Research has suggested that coffee grounds could be used in electrode coatings to detect trace levels of biochemicals, such as dopamine.
Coffee grounds surely should not mix with complex neuroscience, but new research suggests otherwise
Why are neuroscientists using coffee? It seems as though the last thing you would want near neurochemistry procedures is waste coffee grounds, yet researchers have reported the first application of used coffee grounds as environmentally friendly electrode coatings, with scientists hoping this could eventually help them get a better handle on brain activity.
New research led by principal investigator Ashley Ross, PhD demonstrated that electrodes coated with carbon from this waste coffee grounds can detect trace levels of biomolecules in vitro. According to Ross, this is the first example of residual coffee grounds being repurposed for biosensing applications.
“I saw papers about using spent grounds to produce porous carbon for energy storage, and I thought maybe we could use this conductive material in our neurochemistry detection work,” says Ross. “And I also thought this would be a good excuse to buy lots of coffee for the lab!” Ross, who is at the University of Cincinnati, and several members of her team are self-professed coffee lovers.
The traditional microelectrodes that neuroscientists use are commonly made from carbon fibre. Making them is typically an arduous and expensive process involving multiple steps and harsh chemicals. Eventually, Ross wants to fabricate entire electrodes with carbon from coffee grounds because this type of approach would be inexpensive and environmentally friendly.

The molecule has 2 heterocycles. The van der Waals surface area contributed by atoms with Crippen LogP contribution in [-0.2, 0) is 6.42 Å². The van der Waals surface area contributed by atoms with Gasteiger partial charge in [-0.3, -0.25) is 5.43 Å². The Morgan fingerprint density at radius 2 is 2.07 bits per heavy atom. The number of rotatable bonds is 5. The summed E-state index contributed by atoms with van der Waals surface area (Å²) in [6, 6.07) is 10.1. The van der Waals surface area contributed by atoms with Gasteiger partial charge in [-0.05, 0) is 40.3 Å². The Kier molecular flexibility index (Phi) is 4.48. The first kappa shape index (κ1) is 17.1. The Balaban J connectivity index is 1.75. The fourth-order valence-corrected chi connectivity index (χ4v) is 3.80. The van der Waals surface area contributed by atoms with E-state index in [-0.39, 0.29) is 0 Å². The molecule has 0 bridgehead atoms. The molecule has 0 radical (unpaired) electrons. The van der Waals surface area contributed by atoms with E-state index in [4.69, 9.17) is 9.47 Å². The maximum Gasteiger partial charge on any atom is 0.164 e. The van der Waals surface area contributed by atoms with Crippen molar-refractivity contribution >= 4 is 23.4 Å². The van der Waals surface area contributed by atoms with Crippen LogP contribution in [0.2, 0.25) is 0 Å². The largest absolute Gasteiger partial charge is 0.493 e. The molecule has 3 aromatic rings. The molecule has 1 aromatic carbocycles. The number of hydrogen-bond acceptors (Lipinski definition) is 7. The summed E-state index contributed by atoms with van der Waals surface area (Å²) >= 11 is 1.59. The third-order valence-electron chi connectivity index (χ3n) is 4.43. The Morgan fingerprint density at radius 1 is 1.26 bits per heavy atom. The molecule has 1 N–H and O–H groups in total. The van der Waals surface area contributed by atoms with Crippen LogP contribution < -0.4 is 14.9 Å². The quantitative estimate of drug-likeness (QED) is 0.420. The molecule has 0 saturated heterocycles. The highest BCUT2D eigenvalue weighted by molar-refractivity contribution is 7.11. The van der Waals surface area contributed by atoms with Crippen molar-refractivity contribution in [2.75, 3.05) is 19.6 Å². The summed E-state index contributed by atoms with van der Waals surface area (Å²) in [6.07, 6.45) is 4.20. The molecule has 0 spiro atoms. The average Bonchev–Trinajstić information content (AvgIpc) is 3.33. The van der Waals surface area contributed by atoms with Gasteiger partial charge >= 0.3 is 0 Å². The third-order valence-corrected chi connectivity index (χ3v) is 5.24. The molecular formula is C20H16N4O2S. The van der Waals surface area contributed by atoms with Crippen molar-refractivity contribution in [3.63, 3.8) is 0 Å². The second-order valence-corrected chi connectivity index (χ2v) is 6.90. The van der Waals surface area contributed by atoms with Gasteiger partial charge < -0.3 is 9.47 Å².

During the study, the researchers found that electrodes coated with porous carbon reached oxidative current levels over three times higher than bare carbon fibres in the presence of dopamine, indicating that the coated electrode offered a more sensitive surface for dopamine detection. Not only does the porous structure allow more dopamine molecules to participate in the reaction because of the coating’s large surface area, it also momentarily traps dopamine molecules in the crevices of the electrode, says Ross. These properties increase the sensitivity and allow the researchers to carry out faster measurements. The group is now exploring how these porous coatings impact the temporal resolution of the technique.
Next, the team will make carbon fibre electrodes from scratch with porous carbon from waste coffee grounds, which would give the electrodes uniform porosity not just on the surface, but also through and through. Ross predicts that this will boost their neurochemical detection abilities because an even larger total surface area of the electrode will be exposed to adsorb the dopamine molecules. At the same time, Ross plans to put the current coffee-coated electrodes to the test in the brains of live rats.
In the meantime, there will be no lack of starting materials to carry out the next stages of the project, for the entire lab seems to love their brew. “The grad students provided quite a bit of coffee grounds — more than we will ever need,” said Ross.
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